There are three notable aspects about the first phase:
First, they were all conducted in the central and western parts of the country, mostly in and around Dhaka. Second, the militant suspects/targets either surrendered without a fight or mounted a weak counter-assault. Third, they were largely reactive and single-tier, i.e. the targets were selected on the basis of specific intelligence on the Gulshan attack and acted upon by either the CT Police or RAB.
However, the situation appears to be rapidly changing within the second phase:
First, a tactical escalation in the overall militant response appears emergent. The suicide blasts during a 23 December raid in Dhaka; the two failed suicide attacks on 17 and 24 March in a RAB facility and a police post near Dhaka International Airport; and the intricate counter-assault during Operation Twilight reflect this new prognosis.
From a purely defensive posture, the militants seem to have moved to an offensive-defence calibration, wherein suicide attacks and Improvised Explosive Devices (IEDs) are being employed for a dual purpose of proactively attacking security forces and evading capture during raids. This counter-aggression is somewhat reminiscent of other high-intensity conflict theatres like Mosul (ongoing) and Grozny (1999-2000), but entirely new for Bangladesh.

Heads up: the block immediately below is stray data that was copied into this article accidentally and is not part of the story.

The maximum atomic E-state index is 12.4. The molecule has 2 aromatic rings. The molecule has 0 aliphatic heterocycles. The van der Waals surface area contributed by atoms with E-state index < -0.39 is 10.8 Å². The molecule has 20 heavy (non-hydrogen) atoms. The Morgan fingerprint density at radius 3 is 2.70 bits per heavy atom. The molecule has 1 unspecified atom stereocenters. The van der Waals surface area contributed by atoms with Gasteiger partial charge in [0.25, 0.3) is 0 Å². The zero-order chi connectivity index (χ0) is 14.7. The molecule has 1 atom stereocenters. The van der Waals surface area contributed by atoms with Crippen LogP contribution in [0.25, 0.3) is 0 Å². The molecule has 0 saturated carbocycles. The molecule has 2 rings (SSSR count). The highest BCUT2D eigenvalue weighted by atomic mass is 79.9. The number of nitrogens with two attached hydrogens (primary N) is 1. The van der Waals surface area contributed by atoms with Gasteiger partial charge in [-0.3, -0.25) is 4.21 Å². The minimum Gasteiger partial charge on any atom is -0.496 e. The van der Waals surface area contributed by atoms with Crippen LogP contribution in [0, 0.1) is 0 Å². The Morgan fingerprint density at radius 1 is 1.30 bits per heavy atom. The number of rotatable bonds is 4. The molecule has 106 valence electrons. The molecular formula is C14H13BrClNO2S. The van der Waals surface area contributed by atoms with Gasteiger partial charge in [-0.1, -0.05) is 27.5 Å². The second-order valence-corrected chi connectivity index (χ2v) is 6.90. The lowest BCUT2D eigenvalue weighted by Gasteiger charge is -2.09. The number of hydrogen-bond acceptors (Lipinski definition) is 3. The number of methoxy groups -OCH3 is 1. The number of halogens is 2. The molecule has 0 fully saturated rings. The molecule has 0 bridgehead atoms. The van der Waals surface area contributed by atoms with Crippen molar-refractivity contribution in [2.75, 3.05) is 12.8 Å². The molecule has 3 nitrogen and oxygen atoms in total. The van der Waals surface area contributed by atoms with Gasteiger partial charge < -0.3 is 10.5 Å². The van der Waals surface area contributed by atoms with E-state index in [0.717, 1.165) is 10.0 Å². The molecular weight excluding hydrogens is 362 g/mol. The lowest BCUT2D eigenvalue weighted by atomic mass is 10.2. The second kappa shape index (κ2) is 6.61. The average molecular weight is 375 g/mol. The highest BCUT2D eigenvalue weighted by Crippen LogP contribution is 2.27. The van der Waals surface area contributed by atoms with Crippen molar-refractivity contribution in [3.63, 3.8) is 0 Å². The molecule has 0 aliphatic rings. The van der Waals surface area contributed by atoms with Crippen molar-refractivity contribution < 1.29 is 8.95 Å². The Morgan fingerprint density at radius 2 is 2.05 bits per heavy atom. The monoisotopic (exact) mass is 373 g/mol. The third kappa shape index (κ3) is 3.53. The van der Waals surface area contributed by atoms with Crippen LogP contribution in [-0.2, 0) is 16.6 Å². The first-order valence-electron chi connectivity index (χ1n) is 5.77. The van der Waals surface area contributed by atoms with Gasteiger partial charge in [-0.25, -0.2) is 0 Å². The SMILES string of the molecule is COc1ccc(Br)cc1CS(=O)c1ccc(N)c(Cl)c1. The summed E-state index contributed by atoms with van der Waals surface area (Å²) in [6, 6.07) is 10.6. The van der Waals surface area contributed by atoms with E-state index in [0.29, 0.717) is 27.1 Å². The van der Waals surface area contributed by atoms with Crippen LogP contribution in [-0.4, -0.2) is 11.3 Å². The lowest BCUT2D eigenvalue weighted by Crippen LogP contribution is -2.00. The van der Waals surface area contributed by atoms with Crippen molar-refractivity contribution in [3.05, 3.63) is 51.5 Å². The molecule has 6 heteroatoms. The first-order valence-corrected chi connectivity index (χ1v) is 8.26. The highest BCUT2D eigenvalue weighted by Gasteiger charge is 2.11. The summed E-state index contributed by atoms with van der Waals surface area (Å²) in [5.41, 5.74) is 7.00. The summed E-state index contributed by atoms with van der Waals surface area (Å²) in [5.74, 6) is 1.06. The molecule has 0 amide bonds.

Second, the Neo-JMB faction appears to be expanding to the northeastern and southeastern parts of the country. Since 8 March, there has been a sudden uptick in CT raids in and around Sylhet and Chittagong districts (six raids as of 1 April), with the latest being Operation Maximus in Moulvibazar district that ended with the eight militants and their kin blowing themselves up. Large amounts of IEDs, explosives, and ammunition have been recovered during these raids, some of which bear similarities with material found after the recent attacks in Dhaka. The Neo-JMB’s territorial expansion is a clear attempt to evade detection by the security apparatus, which has been largely focused on the central and western parts. However, the militants appear to be using their new bases in the east purely as strategic hideouts to plan attacks in Dhaka and other major cities westward.
Third, the Bangladeshi state’s response appears to be taking on a more sophisticated and proactive quality. This is reflected in the multi-tier, broad-spectrum nature of recent raids that have focused on flushing out the core leadership of the Neo-JMB from all quarters of the country through precision intelligence gathering and case-specific operational tactics, including use of drones for pre-assault surveillance. In this, Dhaka’s CT response has become far more comprehensive and contextual than it was a year ago.
For now, Bangladesh’s security forces appear to be instrumentalising their experience of the past eight months in CT ops rather effectively. However, given the progressive adaptability and resilience demonstrated by militant groups like the Neo-JMB, Dhaka needs to constantly evaluate its CT agenda and tactics.
This analysis was first published on 10 April 2017 by the Institute of Peace & Conflict Studies.